Help Me Solve a Carp Riddle

Sometimes, it's good to get stumped. That's what keeps your wheels churning, and keeps you asking questions, and going back to the river -- probably the most important ingredients for successful fly fishing. The minute you think you have it completely dialed ... is usually when you're dead in the water. I'm perfectly comfortable admitting that I have no idea what the heck is going on sometimes when I fish. Fortunately (or unfortunately, depending on how you see it) "I have no idea" happens more often in carp fly fishing scenarios than in any other.

Here's one that had me literally awake in the middle of the night. Yes, I am that weird. I watch mental "game film" of fly fishing situations when I can't sleep.

We were carping from stand-up paddle boards on Elevenmile Reservoir yesterday (I'll do a full post on that next week, as it was an incredibly fun thing to do). Elevenmile is in Colorado's South Park region, a high-altitude reservoir with cold, clear water. It was an unusually sunny, calm, warm day.

The water wasn't warm enough to draw the carp up into the shallow flats. However, we did see them in bunches, suspended about a foot or so below the surface, in areas where giant boulders sloped into the water.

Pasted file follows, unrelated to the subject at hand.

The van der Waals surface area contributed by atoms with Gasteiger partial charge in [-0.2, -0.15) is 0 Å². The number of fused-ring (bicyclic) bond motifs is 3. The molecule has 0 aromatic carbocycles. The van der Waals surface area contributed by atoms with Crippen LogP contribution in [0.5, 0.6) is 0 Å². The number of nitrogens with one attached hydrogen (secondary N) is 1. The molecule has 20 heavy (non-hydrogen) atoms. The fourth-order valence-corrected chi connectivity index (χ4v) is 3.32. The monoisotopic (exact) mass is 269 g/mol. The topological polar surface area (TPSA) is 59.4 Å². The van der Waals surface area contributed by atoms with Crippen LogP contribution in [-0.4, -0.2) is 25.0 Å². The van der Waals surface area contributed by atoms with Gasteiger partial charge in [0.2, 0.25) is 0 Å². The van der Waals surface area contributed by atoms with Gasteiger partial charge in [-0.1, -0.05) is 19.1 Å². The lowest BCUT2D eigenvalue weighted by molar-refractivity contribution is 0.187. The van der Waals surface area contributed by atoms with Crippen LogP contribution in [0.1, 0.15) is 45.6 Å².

The fish were happy. Not terribly spooky. They seemed to be eating. Milling around… cruising amongst the rocks… weaving and finning.

There were a ton of spinners on the surface, but I didn't see any carp rising to eat bugs. There were crayfish parts on some of the rocks, left over from birds that had picked them apart.

Were the carp eating crayfish? I tried crayfish patterns, and nothing worked. Were they eating sub-surface bugs? I tried twitching nymphs, thinking they might be sucking down emergers. That didn't work either.

This morning, I got on the phone with my buddy John Hendrickson from California and told him about it. John is a carp guru of the highest order, who regularly wins the Lake Henshaw Carp Throwdown, which is scheduled again this year for June 28. If you want info on that, you can get that here.

John asked me, "Were those boulders you fished around on the sunny side of the lake?"

"Yes they were. We were on the northern shoreline," I answered.

He theorized that green algae was starting to bloom on the rocks (something that he sees happen in California as well), and the carp like to pick off the globs that float free. Sometimes, they'll even rub the rocks to break that stuff off. In fact, I noticed that some of the fish had rub marks, almost like hatchery trout that rub the walls of the raceways where they are raised.

The ticket, therefore, may be to try a green blob of a fly, like an unweighted Pat's Rubber Legs, or a green Puff pattern like Kent Klewein from Georgia likes to tie. Something that just suspends and hovers, not far below the surface.

What do you think? Any other theories out there?